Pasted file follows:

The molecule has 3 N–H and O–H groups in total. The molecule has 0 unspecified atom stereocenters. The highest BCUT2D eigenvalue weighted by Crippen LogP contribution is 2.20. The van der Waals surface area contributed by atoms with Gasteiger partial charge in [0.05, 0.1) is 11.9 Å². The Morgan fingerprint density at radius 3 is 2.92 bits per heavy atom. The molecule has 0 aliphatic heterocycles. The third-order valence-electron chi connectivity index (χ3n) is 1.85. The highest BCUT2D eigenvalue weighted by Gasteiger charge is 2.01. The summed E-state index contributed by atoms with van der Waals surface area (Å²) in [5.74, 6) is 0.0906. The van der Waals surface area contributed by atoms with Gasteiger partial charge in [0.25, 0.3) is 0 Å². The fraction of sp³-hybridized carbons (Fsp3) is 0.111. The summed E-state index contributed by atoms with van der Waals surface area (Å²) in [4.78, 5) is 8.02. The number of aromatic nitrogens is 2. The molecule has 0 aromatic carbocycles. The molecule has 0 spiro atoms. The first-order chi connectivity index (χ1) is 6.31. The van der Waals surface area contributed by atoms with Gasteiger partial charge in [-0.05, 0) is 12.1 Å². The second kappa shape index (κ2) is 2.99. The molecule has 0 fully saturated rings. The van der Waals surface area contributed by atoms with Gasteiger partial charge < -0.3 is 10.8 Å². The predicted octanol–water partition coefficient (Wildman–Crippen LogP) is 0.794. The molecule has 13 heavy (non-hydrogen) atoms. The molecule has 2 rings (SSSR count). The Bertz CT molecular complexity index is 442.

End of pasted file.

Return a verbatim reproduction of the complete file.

The molecule has 3 N–H and O–H groups in total. The molecule has 0 unspecified atom stereocenters. The highest BCUT2D eigenvalue weighted by Crippen LogP contribution is 2.20. The van der Waals surface area contributed by atoms with Gasteiger partial charge in [0.05, 0.1) is 11.9 Å². The Morgan fingerprint density at radius 3 is 2.92 bits per heavy atom. The molecule has 0 aliphatic heterocycles. The third-order valence-electron chi connectivity index (χ3n) is 1.85. The highest BCUT2D eigenvalue weighted by Gasteiger charge is 2.01. The summed E-state index contributed by atoms with van der Waals surface area (Å²) in [5.74, 6) is 0.0906. The van der Waals surface area contributed by atoms with Gasteiger partial charge in [0.25, 0.3) is 0 Å². The fraction of sp³-hybridized carbons (Fsp3) is 0.111. The summed E-state index contributed by atoms with van der Waals surface area (Å²) in [4.78, 5) is 8.02. The number of aromatic nitrogens is 2. The molecule has 0 aromatic carbocycles. The molecule has 0 spiro atoms. The first-order chi connectivity index (χ1) is 6.31. The van der Waals surface area contributed by atoms with Gasteiger partial charge in [-0.05, 0) is 12.1 Å². The second kappa shape index (κ2) is 2.99. The molecule has 0 fully saturated rings. The van der Waals surface area contributed by atoms with Gasteiger partial charge < -0.3 is 10.8 Å². The predicted octanol–water partition coefficient (Wildman–Crippen LogP) is 0.794. The molecule has 13 heavy (non-hydrogen) atoms. The molecule has 2 rings (SSSR count). The Bertz CT molecular complexity index is 442.